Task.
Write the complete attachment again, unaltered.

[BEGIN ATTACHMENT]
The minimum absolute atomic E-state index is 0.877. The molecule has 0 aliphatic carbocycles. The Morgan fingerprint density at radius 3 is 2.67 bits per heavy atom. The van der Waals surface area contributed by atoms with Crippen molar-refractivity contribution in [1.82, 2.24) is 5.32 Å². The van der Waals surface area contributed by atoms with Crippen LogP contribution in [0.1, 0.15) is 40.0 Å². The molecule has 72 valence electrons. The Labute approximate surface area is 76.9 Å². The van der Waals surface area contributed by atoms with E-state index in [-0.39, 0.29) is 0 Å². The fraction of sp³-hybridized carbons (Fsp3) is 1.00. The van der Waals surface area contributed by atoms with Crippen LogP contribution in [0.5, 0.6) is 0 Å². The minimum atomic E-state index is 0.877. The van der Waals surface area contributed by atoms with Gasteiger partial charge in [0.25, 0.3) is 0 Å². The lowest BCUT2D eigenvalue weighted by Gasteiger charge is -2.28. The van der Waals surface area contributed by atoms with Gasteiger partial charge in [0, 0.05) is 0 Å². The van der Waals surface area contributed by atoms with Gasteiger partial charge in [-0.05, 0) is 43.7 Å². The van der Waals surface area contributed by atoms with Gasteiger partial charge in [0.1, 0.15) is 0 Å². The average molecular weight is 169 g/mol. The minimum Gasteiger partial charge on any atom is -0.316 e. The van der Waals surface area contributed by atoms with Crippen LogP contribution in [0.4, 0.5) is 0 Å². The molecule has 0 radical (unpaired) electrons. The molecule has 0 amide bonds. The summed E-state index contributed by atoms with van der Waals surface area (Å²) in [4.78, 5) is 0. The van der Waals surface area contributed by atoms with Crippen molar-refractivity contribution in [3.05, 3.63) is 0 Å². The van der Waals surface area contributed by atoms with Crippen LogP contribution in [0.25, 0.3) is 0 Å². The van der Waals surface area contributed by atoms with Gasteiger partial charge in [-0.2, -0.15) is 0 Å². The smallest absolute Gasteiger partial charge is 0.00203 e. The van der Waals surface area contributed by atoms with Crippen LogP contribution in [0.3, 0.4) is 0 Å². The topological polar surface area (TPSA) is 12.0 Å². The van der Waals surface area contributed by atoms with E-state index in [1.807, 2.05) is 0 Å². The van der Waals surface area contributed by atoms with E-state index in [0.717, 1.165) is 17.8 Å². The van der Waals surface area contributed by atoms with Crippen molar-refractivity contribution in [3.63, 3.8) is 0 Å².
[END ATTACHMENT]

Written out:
The minimum absolute atomic E-state index is 0.877. The molecule has 0 aliphatic carbocycles. The Morgan fingerprint density at radius 3 is 2.67 bits per heavy atom. The van der Waals surface area contributed by atoms with Crippen molar-refractivity contribution in [1.82, 2.24) is 5.32 Å². The van der Waals surface area contributed by atoms with Crippen LogP contribution in [0.1, 0.15) is 40.0 Å². The molecule has 72 valence electrons. The Labute approximate surface area is 76.9 Å². The van der Waals surface area contributed by atoms with E-state index in [-0.39, 0.29) is 0 Å². The fraction of sp³-hybridized carbons (Fsp3) is 1.00. The van der Waals surface area contributed by atoms with Crippen LogP contribution in [0.5, 0.6) is 0 Å². The minimum atomic E-state index is 0.877. The van der Waals surface area contributed by atoms with Gasteiger partial charge in [0.25, 0.3) is 0 Å². The lowest BCUT2D eigenvalue weighted by Gasteiger charge is -2.28. The van der Waals surface area contributed by atoms with Gasteiger partial charge in [0, 0.05) is 0 Å². The van der Waals surface area contributed by atoms with Gasteiger partial charge in [-0.05, 0) is 43.7 Å². The van der Waals surface area contributed by atoms with Gasteiger partial charge in [0.1, 0.15) is 0 Å². The average molecular weight is 169 g/mol. The minimum Gasteiger partial charge on any atom is -0.316 e. The van der Waals surface area contributed by atoms with Crippen LogP contribution in [0.4, 0.5) is 0 Å². The molecule has 0 radical (unpaired) electrons. The molecule has 0 amide bonds. The summed E-state index contributed by atoms with van der Waals surface area (Å²) in [4.78, 5) is 0. The van der Waals surface area contributed by atoms with Crippen molar-refractivity contribution in [3.05, 3.63) is 0 Å². The van der Waals surface area contributed by atoms with Crippen LogP contribution in [0.25, 0.3) is 0 Å². The van der Waals surface area contributed by atoms with Gasteiger partial charge in [-0.2, -0.15) is 0 Å². The smallest absolute Gasteiger partial charge is 0.00203 e. The van der Waals surface area contributed by atoms with Crippen LogP contribution in [0.3, 0.4) is 0 Å². The topological polar surface area (TPSA) is 12.0 Å². The van der Waals surface area contributed by atoms with E-state index in [1.807, 2.05) is 0 Å². The van der Waals surface area contributed by atoms with E-state index in [0.717, 1.165) is 17.8 Å². The van der Waals surface area contributed by atoms with Crippen molar-refractivity contribution in [3.63, 3.8) is 0 Å².